I voted in favor of HB 1816 because I have heard one too many accounts of predators being employed in a school setting.  Pennsylvania is now tied with California for second with the number of teacher sex crimes on children.  This statistic is both alarming and sickening and HB 1816 finally closes this horrendous loophole.  The new law will provide children with another safeguard that the school setting is one where students can learn and not have to worry about an adult’s criminal past.    

Strengthening Child Abuse Legislation

Child Abuse Press ConferenceEarlier this year, my Senate Bill 31 (SB 31) became Act 44 of 2014 which did away with the separate reporting requirement for schools and mandates that suspected child abuse be reported directly to the Department of Public Welfare’s (DPW) Childline (1-800-932-0313) or the police within 24 hours for investigation.  In addition, the act removes the different reporting requirements for school employees and puts them on the same level as other mandated reporters. 

Since passage of my legislation, it has come to my attention that clarifying language was needed to address a situation.  Specifically, Chapter 63 of Child Protection Services states that an individual who reports suspected child abuse’s identity is to be protected when he or she reports this abuse to Childline.  A reporter is also required to contact the school institution about the alleged abuse immediately after the initial report to Childline. 

A concerned mother reached out to me seeking clarification since I authored the original mandated reporter legislation.  She expressed that her child attends a school in Philadelphia that did not have a policy in place to protect the identity of the child abuse reporter once that person notifies the school of the report.  Although legal counsel from many organizations, including DPW, agreed that a reporter’s identity must be protected under the school’s report, I felt that this issue must be addressed to eliminate any questions in the future.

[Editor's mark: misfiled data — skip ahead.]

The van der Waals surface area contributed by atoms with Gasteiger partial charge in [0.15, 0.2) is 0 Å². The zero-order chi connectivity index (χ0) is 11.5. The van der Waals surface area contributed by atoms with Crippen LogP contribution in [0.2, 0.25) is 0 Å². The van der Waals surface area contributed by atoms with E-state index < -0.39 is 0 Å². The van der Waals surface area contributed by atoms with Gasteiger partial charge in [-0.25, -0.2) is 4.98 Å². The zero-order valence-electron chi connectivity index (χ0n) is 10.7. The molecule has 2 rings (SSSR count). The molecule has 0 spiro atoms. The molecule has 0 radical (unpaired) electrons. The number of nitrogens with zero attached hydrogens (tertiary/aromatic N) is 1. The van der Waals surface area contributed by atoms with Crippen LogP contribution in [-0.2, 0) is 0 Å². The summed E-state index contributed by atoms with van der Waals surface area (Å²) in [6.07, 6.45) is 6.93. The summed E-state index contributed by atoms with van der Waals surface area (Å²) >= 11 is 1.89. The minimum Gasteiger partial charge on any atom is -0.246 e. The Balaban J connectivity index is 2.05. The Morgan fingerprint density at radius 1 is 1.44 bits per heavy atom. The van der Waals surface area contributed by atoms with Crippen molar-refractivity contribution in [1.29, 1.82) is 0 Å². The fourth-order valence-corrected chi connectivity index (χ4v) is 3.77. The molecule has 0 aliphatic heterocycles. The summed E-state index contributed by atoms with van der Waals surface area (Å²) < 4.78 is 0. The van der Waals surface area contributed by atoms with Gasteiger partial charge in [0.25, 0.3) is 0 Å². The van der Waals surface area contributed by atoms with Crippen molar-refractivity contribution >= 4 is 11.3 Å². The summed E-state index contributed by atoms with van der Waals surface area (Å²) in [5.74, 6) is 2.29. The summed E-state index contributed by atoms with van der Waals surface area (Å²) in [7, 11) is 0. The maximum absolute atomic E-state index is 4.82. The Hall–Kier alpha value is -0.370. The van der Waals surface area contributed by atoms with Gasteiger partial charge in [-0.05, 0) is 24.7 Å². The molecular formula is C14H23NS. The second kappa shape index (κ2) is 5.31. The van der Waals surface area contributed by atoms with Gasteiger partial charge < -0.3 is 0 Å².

House Bill 435 (HB 435), which passed the Senate last week, will require background checks and clearances every three years for employees and volunteers who work directly with children or are responsible for their care.  The legislation also directs DPW and the Pennsylvania Commission on Crime and Delinquency to analyze and recommend employment bans for those who have contact with children. 

An omnibus amendment was offered to HB 435 that included my recommendation to insert language into Chapter 63 that specifically states that the release of data “by the department, county, institution, school, facility or agency or designated agent of the person in charge” that would identify the person who made a report of suspected child abuse or who cooperated in a subsequent investigation is prohibited.